Trading Computers


Trading Computers Memroy Selection

It's a common question when shopping for a trading computer: "How much system memory do I need to purchase?" And like many questions in the world of trading, there is no easy answer. It depends on many factors, including your trading style, the number of monitors you are using, the platform you are trading on, whether you leave the trading computer on for weeks at a time, or if you are back-testing on the computer. However, there are some general guidelines you can follow to help you make the best decision for your needs.

If you are a day trader who is only trading on one monitor, you will likely need less system memory than a multi-monitor trader who is constantly pulling up charts and data on multiple screens. However, if you are running complex trading software or back-testing programs, your trading computer will need more memory to run these smoothly.

In general, we recommend that traders start with at least 8GB of system memory. This will allow you to run most trading platforms and software without any issues. If you are planning on running multiple programs or back-testing, we recommend 16GB of memory for your trading computer. For traders who are using 4 or more monitors for their trading, we recommend 32GB of system memory.

Of course, these are just general guidelines; but there's more factors to consider.

The first thing to grasp is that the trading computer can run two types of programs: 32-bit and 64-bit. This is crucial because different trading platforms are written in one of these two architectures. Knowing which architecture yours is using will give you the key to knowing how much memory to buy.

64-bit Programs

Fun fact: 64bit programs can consume up to 16 billion gigabytes now that's a lot of memory.

If you're using a 64-bit trading platform, there are some other factors to consider. First and foremost, we must understand how many HD displays you will be utilizing with the trading system. Though a 4k monitor counts as four HD monitors, each additional HD monitor you operate will increase your system memory usage at an approximate rate of 0.5GB per monitor. So if you're running the Big Six Monitor Array, that's 12GBs of memory. How you utilize the platform has an impact as well. If you have a lot of tick charts or use a specialty indicator package, that can easily increase your memory requirements to 1-1.5GB per HD monitor. That would be 36GB of memory usage for a Big Six Monitor Configuration on your trading computer.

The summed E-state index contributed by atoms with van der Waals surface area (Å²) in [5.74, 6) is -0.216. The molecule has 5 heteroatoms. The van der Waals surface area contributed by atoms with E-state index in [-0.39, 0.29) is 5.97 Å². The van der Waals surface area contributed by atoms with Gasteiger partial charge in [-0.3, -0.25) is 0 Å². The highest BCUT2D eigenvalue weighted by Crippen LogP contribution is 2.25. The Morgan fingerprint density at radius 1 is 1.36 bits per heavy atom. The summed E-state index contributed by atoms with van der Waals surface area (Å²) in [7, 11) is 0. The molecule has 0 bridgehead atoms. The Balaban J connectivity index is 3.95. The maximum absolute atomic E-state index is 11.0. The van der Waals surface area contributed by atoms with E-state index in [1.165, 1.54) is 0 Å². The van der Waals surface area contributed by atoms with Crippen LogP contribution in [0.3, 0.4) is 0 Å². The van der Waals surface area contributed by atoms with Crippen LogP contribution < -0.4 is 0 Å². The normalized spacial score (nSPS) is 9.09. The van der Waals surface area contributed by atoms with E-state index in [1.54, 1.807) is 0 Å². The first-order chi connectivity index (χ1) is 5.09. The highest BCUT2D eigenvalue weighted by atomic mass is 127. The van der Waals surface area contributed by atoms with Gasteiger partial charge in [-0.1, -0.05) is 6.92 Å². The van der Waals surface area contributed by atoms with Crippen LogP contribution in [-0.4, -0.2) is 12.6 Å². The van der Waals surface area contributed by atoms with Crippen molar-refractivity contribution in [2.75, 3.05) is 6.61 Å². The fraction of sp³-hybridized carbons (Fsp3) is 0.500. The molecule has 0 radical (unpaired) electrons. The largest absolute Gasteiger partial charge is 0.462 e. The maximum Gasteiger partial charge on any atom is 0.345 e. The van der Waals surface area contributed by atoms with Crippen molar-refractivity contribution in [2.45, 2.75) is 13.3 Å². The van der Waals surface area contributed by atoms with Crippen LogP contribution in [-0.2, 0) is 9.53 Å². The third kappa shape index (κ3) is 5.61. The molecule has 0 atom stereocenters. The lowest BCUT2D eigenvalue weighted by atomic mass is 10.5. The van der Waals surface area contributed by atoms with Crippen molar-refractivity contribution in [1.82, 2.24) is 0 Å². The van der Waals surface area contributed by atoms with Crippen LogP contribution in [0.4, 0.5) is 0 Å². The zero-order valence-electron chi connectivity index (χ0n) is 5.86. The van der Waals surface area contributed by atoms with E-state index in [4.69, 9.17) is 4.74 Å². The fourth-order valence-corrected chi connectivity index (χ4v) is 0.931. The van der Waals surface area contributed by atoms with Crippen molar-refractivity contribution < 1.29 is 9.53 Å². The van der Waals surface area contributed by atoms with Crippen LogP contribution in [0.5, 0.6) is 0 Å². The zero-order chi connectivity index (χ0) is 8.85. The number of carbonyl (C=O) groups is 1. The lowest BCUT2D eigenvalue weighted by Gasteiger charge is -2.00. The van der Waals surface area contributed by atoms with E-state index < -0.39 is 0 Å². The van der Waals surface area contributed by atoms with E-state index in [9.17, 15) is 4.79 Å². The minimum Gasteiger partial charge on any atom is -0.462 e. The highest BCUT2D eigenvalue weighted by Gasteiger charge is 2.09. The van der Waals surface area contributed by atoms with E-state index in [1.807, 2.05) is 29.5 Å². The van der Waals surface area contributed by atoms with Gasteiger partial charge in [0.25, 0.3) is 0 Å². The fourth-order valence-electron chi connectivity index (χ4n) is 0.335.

Now suppose you leave the trading computer on for a whole week. In that case, it will easily double your memory requirements as some trading platforms have memory leaks and will gradually consume more and more memory, leaving the trading computer unusable as it runs out of memory to devote to the trading platform.

32-bit Programs

Specifically, 32-bit programs can, at max, allocate 4 GB of system memory per process. Tradestation, for example, is a 32-bit program; but one of the ways that they get around this limitation is to launch multiple 32-bit processes. Still, we have only ever seen Tradestation consume 6GB of memory at max. So if you are running a program that is 32-bit on your trading computer, you can get away with 16GB of memory pretty easily as the max for the program is typically 4GB. Windows takes 4GB for itself, leaving you with 8 GB for browsers and other applications.

Memory Speed: Is faster better?

Another thing to consider when selecting system memory is memory speed. System memory runs in clock cycles, like your trading computer's CPU. In high-end computers, the memory speed can be increased beyond factory limits, which is known as overclocking. Overclocking your system RAM can improve performance, but it comes at the cost of dependability. We at Trading Computers find that exceeding factory limits with your system memory creates an unstable environment for your trading platforms. Instead, we work directly with the memory makers to acquire the unique SDRAM chips that match our performance and reliability standards.